Detection of two new LBV stars.
In two exterior galaxies new luminous blue variable stars (LBV) were observed. They are the most massive stars at an evolutionary stage just before a supernova burst. In M33 galaxy it is the seventh LBV having a luminosity of ~2x106L, mass
(For contacts: S.N.Fabrika and S.A.Pustilnik).
G89-14 - quaternary system with the lowest metallicity
By means of a speckle interferometry method with BTA telescope it was detected that a sub-dwarf system G89-14 with [m/H]=-1.9 situated in a halo of the Galaxy consists of four components (MA~0.67, MB~0.24, MC~0.33, MD~0.22 solar masses) and that it is a system with the lowest metallicity among all known quaternary stars. It shows that the system was forming in an environment with a low metal concentration. Orbital period ratio for the quaternary system is P1:P2:P3=0.52:3000:650000 years, which points at a high hierarchical organization and a stability of the system. Existence of such objects proves systems with high multiplicity to be able to remain throughout dynamic evolution for the time comparable to the age of the Galaxy.
(For contacts: D.A.Rastegaev).
Fast deceleration of rotation of a magnetic star with a strong field HD
31 years of observations of the magnetic star HD 37776 resulted in detecting deceleration of its axial rotation for 17.7±0.7s (dP/P = 4.0x10-6 per year). The star has a very strong magnetic field ( ~70-80 kGs on surface) of complex configuration, its age is no more than 1 billion years. The star is surrounded by a nebula. It is supposed that a magnetic deceleration is present (at least in its outer layers), the deceleration is caused by loss of angular momentum through a solar wind which is controlled by a magnetic field. It is the first case of magnetic deceleration detection for a chemically peculiar star on the main sequence.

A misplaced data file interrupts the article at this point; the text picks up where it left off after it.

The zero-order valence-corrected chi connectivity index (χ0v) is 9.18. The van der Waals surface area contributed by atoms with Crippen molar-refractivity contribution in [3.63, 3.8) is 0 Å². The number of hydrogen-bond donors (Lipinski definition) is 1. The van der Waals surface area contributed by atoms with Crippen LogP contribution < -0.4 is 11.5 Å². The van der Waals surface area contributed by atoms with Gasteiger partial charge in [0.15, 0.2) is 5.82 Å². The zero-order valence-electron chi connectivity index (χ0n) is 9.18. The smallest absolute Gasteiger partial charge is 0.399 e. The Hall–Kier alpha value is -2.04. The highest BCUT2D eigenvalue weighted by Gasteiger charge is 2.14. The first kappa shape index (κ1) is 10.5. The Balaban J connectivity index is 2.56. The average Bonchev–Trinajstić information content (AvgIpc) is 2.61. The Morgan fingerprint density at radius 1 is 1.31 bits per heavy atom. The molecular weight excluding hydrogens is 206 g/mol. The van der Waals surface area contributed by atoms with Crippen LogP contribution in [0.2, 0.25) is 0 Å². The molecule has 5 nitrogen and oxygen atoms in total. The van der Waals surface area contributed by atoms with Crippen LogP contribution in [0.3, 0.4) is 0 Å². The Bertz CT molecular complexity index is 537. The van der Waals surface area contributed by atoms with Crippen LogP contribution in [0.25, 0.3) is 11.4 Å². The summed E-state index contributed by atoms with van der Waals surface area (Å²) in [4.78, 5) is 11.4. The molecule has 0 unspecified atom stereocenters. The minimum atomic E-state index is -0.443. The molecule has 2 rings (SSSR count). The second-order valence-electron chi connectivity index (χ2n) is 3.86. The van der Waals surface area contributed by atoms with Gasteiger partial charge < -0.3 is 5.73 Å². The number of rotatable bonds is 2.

In cooperation with Institute of Theoretical Physics and Astrophysics, Astronomical Institute and Technical University (Czech), The University of Tennessee (USA), Astronomical institute (Slovakia), Herzberg Institute of Astrophysics (Canada), University of Zagreb (Croatia), Rojen National Astronomical Observatory (Hungary).
(For contacts: I.I.Romanyuk).
Optical observations of an isolated neutron star.
Through international cooperation (Russia, Spain, Germany, South Africa, Chili) observations of optical emission from a SWIFT event J195509+261406 had been carried out during three days. It was demonstrated that this event was neither a classic gamma-ray burst nor a black hole in a binary system nor a micro quasar. It corresponds more to a model of isolated neutron star with abnormally strong magnetic field ~1015Gs (magnetar in its active phase). A variability of optical emission of a soft gamma-repeater is detected. It was shown that this event represents a "bridge" in luminosity scale between abnormal X-ray pulsars and faint isolated neutron stars.
In cooperation with international group of researchers (coordinator A.Castro-Tirado, Spain).
(For contacts: T.A.Fatkhullin).